Another visitor to our camp

Another visitor to our camp

The next day in the morning light we examined the pitiful remainder of the tree, marveled at the giant foot prints, told our friends about the scene, and proudly presented our one photograph of evidence.  After breakfast we saw the mother-calf pair again, the magical elephants who came to visit. 



24 thoughts on “The Night the Elephants Came to Visit

  1. This is a lovely story Jet. Have you read The Elephant Whisperer yet? I think you’d like it. The author talks about those stomach rumblings.
    When I was in Uganda a herd of wild elephants stepped out in front of the jeep I was in. There was a baby with them, and they all gathered around the baby to protect her before they crossed the road. It was so lovely to witness.

  2. Crikey, Jet! – you do seem to like living dangerously … I mean in terms of your ‘tree’ house. But life must be so utterly amazing, seeing those creatures whose places you inhabit moving around you without anger. When I think of the way mankind looks at the situation: people take over their world and tell them to piss off, killing them without compunction if they don’t. How astonishing to be able to live amongst them …

  3. Pingback: Tagged C: Chihuly | The World Is a Book...

  4. Oh, I wish I had been there to experience that. So you’ve been to every continent except Antarctica? How do you do that? I mean how do you support all the traveling you do? It’s a dream for me to be able to do this. Anyway loved the story about your visit to Africa.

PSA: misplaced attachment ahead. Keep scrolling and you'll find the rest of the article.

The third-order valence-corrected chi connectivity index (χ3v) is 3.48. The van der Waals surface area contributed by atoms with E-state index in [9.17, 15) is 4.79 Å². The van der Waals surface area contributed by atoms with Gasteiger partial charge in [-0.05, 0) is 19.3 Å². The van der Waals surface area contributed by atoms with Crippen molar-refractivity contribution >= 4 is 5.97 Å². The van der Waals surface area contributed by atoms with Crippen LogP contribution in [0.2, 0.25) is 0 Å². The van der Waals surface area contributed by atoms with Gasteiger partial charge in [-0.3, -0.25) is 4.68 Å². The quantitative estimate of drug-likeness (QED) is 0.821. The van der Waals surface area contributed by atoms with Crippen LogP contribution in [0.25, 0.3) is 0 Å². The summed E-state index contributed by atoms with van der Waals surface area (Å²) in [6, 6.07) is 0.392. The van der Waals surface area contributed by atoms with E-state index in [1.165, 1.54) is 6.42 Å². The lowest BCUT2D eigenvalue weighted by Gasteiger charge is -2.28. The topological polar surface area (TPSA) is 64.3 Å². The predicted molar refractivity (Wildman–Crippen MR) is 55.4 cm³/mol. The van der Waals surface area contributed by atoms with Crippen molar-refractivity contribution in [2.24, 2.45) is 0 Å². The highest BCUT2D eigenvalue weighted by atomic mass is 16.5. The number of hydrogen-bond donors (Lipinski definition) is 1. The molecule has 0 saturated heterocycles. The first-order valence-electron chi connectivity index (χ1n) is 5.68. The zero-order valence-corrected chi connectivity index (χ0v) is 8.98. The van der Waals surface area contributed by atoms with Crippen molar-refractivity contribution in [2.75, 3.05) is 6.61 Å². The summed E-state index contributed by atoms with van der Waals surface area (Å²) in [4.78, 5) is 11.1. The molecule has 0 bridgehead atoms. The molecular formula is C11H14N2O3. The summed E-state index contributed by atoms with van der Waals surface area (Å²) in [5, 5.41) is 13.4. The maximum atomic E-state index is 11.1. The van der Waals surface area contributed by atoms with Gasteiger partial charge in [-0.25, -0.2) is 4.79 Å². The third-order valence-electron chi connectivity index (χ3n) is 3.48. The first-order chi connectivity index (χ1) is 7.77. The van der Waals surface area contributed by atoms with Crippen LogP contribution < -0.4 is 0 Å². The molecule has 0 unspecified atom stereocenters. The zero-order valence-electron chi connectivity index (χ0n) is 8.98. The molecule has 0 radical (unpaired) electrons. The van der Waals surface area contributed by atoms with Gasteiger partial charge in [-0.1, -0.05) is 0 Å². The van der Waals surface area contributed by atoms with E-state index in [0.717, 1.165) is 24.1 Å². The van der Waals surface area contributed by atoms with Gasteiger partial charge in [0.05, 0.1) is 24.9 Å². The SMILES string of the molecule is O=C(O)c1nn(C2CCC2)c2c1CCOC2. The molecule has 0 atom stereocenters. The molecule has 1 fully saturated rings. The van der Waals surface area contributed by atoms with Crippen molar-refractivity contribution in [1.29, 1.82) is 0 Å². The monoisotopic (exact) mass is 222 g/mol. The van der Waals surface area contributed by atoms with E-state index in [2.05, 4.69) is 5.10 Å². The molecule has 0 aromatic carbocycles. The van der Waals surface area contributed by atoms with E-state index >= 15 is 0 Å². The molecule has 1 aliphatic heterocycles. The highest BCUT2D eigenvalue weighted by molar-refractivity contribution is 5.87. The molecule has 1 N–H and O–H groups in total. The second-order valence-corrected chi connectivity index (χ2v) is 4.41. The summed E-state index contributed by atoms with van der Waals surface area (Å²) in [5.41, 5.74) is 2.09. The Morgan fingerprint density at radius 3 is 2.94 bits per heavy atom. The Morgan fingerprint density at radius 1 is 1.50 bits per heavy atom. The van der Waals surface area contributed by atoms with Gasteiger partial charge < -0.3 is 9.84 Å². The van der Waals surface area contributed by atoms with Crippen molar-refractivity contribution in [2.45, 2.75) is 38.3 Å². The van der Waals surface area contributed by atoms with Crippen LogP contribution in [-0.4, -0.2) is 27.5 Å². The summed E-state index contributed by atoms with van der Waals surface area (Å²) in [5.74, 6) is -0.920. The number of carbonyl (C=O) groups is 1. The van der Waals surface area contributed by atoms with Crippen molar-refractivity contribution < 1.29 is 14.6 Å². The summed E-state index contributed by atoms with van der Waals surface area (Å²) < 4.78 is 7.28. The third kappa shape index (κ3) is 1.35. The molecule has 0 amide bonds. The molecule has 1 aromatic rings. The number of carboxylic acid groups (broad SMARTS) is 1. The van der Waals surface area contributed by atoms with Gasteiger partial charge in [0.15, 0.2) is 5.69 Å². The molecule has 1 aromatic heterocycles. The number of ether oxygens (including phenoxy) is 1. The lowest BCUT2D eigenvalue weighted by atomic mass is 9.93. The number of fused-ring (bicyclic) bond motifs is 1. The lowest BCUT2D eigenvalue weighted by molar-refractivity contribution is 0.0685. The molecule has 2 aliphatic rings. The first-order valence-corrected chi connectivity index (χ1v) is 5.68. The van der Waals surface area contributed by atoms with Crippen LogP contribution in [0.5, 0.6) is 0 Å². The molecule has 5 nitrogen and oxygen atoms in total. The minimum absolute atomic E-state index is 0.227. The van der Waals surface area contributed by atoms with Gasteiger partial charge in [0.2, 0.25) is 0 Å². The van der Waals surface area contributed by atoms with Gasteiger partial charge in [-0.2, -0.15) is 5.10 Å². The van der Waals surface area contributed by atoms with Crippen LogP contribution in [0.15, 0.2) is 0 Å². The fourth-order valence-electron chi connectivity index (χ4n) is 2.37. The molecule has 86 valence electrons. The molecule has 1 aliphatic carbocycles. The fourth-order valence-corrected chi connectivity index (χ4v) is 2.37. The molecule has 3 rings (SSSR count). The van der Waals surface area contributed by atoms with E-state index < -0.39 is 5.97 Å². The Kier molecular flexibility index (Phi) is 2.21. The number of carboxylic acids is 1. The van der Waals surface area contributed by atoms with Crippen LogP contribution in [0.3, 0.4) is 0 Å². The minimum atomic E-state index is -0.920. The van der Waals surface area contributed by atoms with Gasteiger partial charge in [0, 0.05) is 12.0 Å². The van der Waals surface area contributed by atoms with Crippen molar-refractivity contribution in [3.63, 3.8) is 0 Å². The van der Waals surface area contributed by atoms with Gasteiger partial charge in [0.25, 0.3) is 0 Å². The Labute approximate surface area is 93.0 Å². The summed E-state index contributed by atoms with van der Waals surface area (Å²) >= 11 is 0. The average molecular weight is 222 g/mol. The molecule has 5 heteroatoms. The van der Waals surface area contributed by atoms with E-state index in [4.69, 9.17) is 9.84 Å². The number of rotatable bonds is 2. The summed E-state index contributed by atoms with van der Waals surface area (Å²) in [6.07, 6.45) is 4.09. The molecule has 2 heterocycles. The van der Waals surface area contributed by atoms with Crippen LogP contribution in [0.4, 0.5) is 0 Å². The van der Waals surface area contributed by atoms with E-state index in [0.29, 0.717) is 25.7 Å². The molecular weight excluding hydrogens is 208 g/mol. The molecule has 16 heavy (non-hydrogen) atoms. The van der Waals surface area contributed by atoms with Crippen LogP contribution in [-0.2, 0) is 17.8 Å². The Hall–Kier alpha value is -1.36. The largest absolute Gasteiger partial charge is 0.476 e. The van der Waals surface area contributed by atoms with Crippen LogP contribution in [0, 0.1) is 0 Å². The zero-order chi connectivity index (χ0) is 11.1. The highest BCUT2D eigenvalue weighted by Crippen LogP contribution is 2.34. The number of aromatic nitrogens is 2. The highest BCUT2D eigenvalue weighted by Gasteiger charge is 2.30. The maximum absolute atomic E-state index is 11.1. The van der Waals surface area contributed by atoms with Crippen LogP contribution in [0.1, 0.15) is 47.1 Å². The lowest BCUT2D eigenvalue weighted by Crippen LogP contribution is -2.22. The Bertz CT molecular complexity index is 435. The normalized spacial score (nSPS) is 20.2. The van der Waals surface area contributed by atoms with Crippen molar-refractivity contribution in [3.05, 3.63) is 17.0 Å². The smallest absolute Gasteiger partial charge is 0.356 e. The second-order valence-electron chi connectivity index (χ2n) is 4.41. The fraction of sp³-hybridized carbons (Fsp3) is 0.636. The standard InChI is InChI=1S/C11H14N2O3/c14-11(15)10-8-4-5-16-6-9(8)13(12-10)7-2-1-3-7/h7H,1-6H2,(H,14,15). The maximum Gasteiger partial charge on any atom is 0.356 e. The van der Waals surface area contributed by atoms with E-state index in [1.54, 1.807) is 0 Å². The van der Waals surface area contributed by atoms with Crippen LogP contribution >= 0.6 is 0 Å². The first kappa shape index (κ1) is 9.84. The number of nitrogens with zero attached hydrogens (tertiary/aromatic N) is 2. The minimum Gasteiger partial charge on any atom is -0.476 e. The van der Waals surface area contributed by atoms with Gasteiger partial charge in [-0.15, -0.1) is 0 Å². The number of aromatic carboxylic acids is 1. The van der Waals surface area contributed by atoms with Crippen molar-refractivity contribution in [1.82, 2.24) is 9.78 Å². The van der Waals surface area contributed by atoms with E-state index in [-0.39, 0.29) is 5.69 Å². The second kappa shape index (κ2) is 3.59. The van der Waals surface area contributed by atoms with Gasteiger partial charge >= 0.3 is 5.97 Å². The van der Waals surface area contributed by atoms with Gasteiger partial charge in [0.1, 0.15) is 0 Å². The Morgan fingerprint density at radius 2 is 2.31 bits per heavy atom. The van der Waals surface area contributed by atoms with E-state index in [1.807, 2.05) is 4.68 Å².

• Glad you liked the elephant story, Steve. To answer your questions, I hope to visit Antarctica and Asia some day. As for how I travel: live modestly and budget constantly. Great to hear from you….

    • That was such a fun and unexpected visit from the elephants, pc. I’m glad you took the time to click into it. And then that the mother was communicating with her calf was something out of this world. A joy to share it with you….

    • Unfortunately I don’t know all there is to know about elephant and safaris, as it is a very big topic; but I am happy you stopped by, Melanie, and always happy to hear from you. We saw a lot of elephants in the Luangwa Valley (Zambia) because they migrate through there, but that is probably not going to give you a full safari experience. I have been to five African countries on numerous safaris, and my favorites were in Kenya and Tanzania. Hope that helps. Many thanks for your visit–

      • I always like to escape to your photography and take some deep breaths to escape the insanity that’s running amuk in the U.S. right now. Your blog is a blessing! I am thinking Kenya & Tanzania, so that’s good to know.

Leave a Reply

Fill in your details below or click an icon to log in: Logo

You are commenting using your account. Log Out /  Change )

Google+ photo

You are commenting using your Google+ account. Log Out /  Change )

Twitter picture

You are commenting using your Twitter account. Log Out /  Change )

Facebook photo

You are commenting using your Facebook account. Log Out /  Change )


Connecting to %s